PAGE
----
For the most part the sites recommend sorting your images by keeping prints, slides, and negatives bundled with like kind. In other words, don’t toss a mix of media into a box and expect the service to sort it out for you. If your prints are in albums or slides in carousels and you don’t want to take them out, that’s OK. For a slight surcharge, the scanning company can remove, scan, and return your prints and slides to their rightful place.

The better you label your materials, the quicker the company can process them. I put negatives and slides in Print File sleeves to protect them and included my name on each sleeve. I put prints together in a manila envelope with my name on it. (Some companies request that you put your slides in boxes instead of sleeves.) If you want your images to be separated into groups, divide and label each batch clearly. The final scans will be sorted and named accordingly.

Finally, I put the envelopes and sleeves into a sturdy box and mailed it off. My materials from each service were all returned to me in my original packaging, and they were in good shape.

Placing the order

Placing your order online with a scanning service is a fairly straightforward process. Typically, you create an account and then let the service know a little bit about the type of media you want scanned, how many items of each type will be in the order, the resolution at which you want them scanned, and the type of digital media you’d like in return.

You can have your scanned photos burned on a CD or DVD, stored online, or saved on an external hard drive. I like to get my images on DVD and have the option to download them online too. The DVD serves as a nice archive, and it will play on all of my Macs. The online files are convenient for quick downloading.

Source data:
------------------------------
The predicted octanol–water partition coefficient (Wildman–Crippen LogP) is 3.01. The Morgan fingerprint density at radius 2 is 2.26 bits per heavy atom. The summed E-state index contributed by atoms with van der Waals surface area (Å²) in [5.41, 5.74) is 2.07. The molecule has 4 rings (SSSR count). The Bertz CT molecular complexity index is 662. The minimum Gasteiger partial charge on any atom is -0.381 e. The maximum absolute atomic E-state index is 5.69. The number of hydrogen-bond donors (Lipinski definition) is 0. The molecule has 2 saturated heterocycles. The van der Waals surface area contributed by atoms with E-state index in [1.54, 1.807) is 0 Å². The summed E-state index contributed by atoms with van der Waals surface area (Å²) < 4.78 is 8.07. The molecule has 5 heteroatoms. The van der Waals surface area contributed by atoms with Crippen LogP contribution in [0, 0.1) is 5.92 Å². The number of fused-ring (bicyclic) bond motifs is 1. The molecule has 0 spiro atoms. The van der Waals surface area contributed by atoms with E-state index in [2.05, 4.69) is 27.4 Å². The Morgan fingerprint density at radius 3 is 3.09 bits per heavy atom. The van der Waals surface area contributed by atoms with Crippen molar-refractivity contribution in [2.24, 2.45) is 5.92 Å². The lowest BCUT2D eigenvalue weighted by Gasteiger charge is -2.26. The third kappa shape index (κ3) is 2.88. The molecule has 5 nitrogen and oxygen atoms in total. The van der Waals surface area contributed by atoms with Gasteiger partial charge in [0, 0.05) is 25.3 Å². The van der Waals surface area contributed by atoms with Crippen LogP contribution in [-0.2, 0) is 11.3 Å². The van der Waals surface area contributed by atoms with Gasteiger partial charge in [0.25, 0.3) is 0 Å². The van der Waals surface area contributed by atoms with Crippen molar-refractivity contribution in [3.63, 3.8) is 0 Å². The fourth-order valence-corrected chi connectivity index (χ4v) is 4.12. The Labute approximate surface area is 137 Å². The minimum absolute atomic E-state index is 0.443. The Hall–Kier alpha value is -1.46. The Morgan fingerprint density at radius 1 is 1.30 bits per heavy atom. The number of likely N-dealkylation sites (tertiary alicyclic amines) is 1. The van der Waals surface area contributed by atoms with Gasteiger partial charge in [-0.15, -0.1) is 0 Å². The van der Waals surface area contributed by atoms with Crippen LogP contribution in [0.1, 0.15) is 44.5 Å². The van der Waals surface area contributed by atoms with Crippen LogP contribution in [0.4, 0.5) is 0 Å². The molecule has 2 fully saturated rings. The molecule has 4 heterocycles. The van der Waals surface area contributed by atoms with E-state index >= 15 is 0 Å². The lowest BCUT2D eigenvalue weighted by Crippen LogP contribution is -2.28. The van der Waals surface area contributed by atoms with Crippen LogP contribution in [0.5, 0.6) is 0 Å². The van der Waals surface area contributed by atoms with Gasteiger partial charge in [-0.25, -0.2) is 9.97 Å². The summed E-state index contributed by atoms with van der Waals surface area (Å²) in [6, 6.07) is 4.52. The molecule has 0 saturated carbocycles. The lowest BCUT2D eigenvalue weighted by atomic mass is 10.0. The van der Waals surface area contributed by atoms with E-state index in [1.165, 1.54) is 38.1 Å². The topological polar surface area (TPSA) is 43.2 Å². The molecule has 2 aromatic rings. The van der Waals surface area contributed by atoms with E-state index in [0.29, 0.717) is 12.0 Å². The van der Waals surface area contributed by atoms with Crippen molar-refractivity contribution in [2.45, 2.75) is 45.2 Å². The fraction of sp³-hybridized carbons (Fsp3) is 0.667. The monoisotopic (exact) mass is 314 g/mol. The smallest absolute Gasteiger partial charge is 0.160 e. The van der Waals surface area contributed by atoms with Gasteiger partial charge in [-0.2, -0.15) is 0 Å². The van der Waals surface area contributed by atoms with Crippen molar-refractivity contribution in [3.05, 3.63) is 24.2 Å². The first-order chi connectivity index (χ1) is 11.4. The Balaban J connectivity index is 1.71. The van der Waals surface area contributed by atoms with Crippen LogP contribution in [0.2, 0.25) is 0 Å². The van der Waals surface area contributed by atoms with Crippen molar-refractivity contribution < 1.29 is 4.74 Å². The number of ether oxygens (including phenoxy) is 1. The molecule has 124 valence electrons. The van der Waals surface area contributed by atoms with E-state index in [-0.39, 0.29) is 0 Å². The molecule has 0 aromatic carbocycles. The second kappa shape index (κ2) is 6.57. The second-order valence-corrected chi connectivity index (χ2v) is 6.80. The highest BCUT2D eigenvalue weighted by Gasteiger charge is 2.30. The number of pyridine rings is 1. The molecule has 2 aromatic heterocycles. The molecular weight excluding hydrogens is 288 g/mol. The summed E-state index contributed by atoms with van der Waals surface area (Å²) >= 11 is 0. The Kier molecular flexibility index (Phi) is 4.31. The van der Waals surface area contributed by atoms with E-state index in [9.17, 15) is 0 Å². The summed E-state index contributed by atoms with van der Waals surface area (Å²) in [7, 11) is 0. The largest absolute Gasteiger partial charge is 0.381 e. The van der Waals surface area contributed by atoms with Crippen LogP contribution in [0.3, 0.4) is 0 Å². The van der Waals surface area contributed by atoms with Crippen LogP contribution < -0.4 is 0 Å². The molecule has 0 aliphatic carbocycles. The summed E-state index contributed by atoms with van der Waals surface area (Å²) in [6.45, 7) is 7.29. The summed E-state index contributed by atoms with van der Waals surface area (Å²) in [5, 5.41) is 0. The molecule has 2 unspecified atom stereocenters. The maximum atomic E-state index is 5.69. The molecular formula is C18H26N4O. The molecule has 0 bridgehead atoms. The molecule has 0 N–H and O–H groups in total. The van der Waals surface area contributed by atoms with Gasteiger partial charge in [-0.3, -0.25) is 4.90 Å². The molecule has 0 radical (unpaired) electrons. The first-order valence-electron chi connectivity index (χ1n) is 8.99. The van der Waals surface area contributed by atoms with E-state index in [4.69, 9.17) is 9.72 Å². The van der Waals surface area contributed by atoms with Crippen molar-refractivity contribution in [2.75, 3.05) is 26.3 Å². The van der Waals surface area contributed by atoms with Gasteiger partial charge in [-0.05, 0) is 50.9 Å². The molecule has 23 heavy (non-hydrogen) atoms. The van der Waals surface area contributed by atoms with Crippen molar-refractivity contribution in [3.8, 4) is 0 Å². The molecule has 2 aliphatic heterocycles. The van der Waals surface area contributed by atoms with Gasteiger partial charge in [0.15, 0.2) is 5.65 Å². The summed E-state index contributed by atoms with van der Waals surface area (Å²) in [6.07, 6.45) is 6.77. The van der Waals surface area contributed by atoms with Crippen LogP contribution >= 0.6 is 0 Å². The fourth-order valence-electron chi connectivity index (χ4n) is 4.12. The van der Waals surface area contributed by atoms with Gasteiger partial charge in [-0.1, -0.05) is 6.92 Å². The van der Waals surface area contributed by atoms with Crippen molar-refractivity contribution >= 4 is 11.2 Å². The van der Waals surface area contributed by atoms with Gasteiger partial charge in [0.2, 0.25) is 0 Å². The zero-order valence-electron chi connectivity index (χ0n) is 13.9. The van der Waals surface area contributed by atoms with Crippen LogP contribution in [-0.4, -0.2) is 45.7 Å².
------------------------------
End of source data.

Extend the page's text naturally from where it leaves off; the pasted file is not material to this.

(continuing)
Of the services I tested, ScanDigital had the easiest ordering process. I was presented with a short series of decisions that were easy to understand, such as the pricing plan, shipping method, and digital format for final scans. The easiest way to ship materials with ScanDigital is via UPS. There is a $10 upfront charge for two-way shipping, and once you pay it, you can print out a UPS shipping label.

The online order form was slightly more intimidating with DigMyPics. I had more decisions to make about the digitizing process with this service. This isn’t necessarily a bad thing, but DigMyPics does seem more geared toward photographers who have specific preferences about scanning resolution, while ScanDigital didn’t require much upfront knowledge about the scanning process.

Ordering from ScanCafe was more like ordering from ScanDigital--clear and straightforward. All three sites have a terrific How It Works page that includes information about the scanning process, tips on how to pack your shipment, and answers to FAQs.

Of the three, ScanDigital and ScanCafe have a slight edge for ease of ordering.